Sometimes life imitates art. Other times art intimidates life. That seemed to be the case with the HBO documentary series The Jinx: The Life and Deaths of Robert Durst, which, over the course of a decade, tracked the shady past of the New York City real estate scion, in particular the trail of deaths that seemed to follow him. The final episode of The Jinx contained a shocking revelation: Durst, after an on-camera interview with filmmaker Andrew Jarecki, wandered into a hotel bathroom still wearing his microphone and made what sounded like a full confession. The shock was compounded by real-life events. The day before the finale was set to air, the FBI arrested Durst in New Orleans for the murder of Susan Berman, a friend of his who was killed in Los Angeles in 2000.
Orleans Parish Sheriff's Office
In a media landscape transfixed by artfully told true-crime stories (The Jinx comes on the heels of NPR's wildly popular Serial podcast), the show's presentation of its case against Durst — not to mention the timing of Durst's arrest — raised a host of questions regarding the lines between entertainment and jurisprudence, chain of custody, and the legal responsibilities of documentary journalists. The Jinx navigated this thicket with the help of Victor A. Kovner, a partner at Davis Wright Tremaine with a long history of providing pre-print or pre-broadcast review to media outlets (including, from the mid-1960s until the mid-2000s, the Village Voice).More »
Those familiar with the late FM-radio legend Steve Post likely remember one of the early masters of free-form radio, notorious for his acerbic wit and spontaneous on-air personality. When he died last summer at age 70 after a long battle with lung cancer, he was eulogized as a curmudgeon "who mischievously mocked himself, his employers, his sponsors, and the conventions of broadcasting."
Courtesy Laura Rosenberg Steve Post
On March 12, the National Book Critics Circle awarded the late Ellen Willis the top prize in its criticism category for The Essential Ellen Willis, a collection of over 40 years' worth of Willis's writing. Willis, who served as the first-ever pop critic for the New Yorker in the early Sixties, died of lung cancer at the age of 64 in 2006. She began writing for the Village Voice in the early Seventies, and became a staff writer here in 1979, where she remained as a writer and senior editor for the next decade.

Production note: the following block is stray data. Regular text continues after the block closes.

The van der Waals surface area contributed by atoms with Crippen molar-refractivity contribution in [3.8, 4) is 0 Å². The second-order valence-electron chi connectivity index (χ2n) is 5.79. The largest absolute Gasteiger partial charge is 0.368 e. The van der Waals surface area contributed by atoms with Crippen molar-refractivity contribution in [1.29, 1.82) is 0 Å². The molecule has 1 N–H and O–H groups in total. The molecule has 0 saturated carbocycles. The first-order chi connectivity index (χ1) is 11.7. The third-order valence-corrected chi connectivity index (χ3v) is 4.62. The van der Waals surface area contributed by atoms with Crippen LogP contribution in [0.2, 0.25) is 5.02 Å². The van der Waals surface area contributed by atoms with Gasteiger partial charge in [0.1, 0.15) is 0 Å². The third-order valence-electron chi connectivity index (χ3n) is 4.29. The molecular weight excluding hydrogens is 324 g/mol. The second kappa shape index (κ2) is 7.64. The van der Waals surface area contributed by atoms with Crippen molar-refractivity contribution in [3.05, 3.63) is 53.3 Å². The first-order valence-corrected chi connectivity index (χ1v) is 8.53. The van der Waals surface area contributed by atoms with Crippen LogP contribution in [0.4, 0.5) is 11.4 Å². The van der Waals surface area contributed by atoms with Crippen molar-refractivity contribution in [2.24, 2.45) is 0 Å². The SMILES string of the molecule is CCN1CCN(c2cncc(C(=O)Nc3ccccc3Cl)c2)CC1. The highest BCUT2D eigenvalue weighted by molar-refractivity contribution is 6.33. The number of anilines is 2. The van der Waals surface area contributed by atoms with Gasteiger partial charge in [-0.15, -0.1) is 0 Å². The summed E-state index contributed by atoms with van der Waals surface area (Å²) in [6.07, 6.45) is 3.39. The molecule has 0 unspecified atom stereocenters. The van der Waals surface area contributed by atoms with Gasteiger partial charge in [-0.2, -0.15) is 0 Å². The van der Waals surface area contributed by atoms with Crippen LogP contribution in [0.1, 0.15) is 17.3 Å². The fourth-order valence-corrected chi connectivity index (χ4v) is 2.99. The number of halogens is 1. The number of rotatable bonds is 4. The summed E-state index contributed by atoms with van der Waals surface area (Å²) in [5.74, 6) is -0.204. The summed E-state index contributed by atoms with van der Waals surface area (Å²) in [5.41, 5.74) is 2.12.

University of Minnesota Press Ellen Willis
In the early 1980s, decades before David Carr became David Carr — the New York Times' authority on all things media, brash star of the documentary Page One, author of the drug-fueled memoir The Night of the Gun — he was an ambitious journalism student who had to talk his way into reporting classes at the University of Minnesota because he couldn't pass the 40-words-per-minute typing test. Over the next fifteen years, Carr, who died tragically of lung cancer in the Times' office February 12, became a Minneapolis institution as a reporter and editor of the Twin Cities Reader, an alternative weekly that competed fiercely with City Pages until it shut down in 1997.
Photo by Brian Lambert David Carr
As a reporter, Carr brazenly investigated the darkest corners of the city: police brutality on the North Side, murders in gangland, and downtown politics. He had the gift of sight — the ability to see clearly the stories others could not — and the power of synthesis that allowed him to churn out long, complicated stories in one sitting at a typewriter. Carr influenced and later hired many young talented journalists, some of whom would go on to be among the best known in the Twin Cities.More »
The lead story on the New York Post's website a little before 9 a.m. on Tuesday was headlined "Osama bin Laden 'died like a pussy.' " After 9 a.m., the headline became "Osama bin Laden 'died like a wimp.' "
With more than 35 million views, the video of Shoshana Roberts walking through Manhattan and being subjected to dozens and dozens of catcalls from men about her appearance and figure pulled back the curtain on an uglier part of our culture. It also spawned several cringe-inducing parodies by enterprising dudes (mostly dudes, anyway) who wanna hop on the pageview train by offering comparisons between getting catcalled as as a woman alone in New York to, oh, trash-talk you might hear as an unshaven Jets bro walking through Union Square on a Sunday. Here are the worst, from worst to least-worst.
On Sunday, the New York Post published an anonymously sourced piece detailing first lady Chirlane McCray's fury after hearing that Chief of Department Philip Banks (her pick, the paper says, for commissioner) was leaving the force after a disagreement with Police Commissioner Bill Bratton.
nycmayorsoffice via Flickr Chirlane McCray
"I told you we can't trust him!" the paper says she "railed" at her husband, Mayor Bill de Blasio. After that, the report goes on, the mayor "summoned Bratton to City Hall, blasting him face to face for not catering to Banks."More »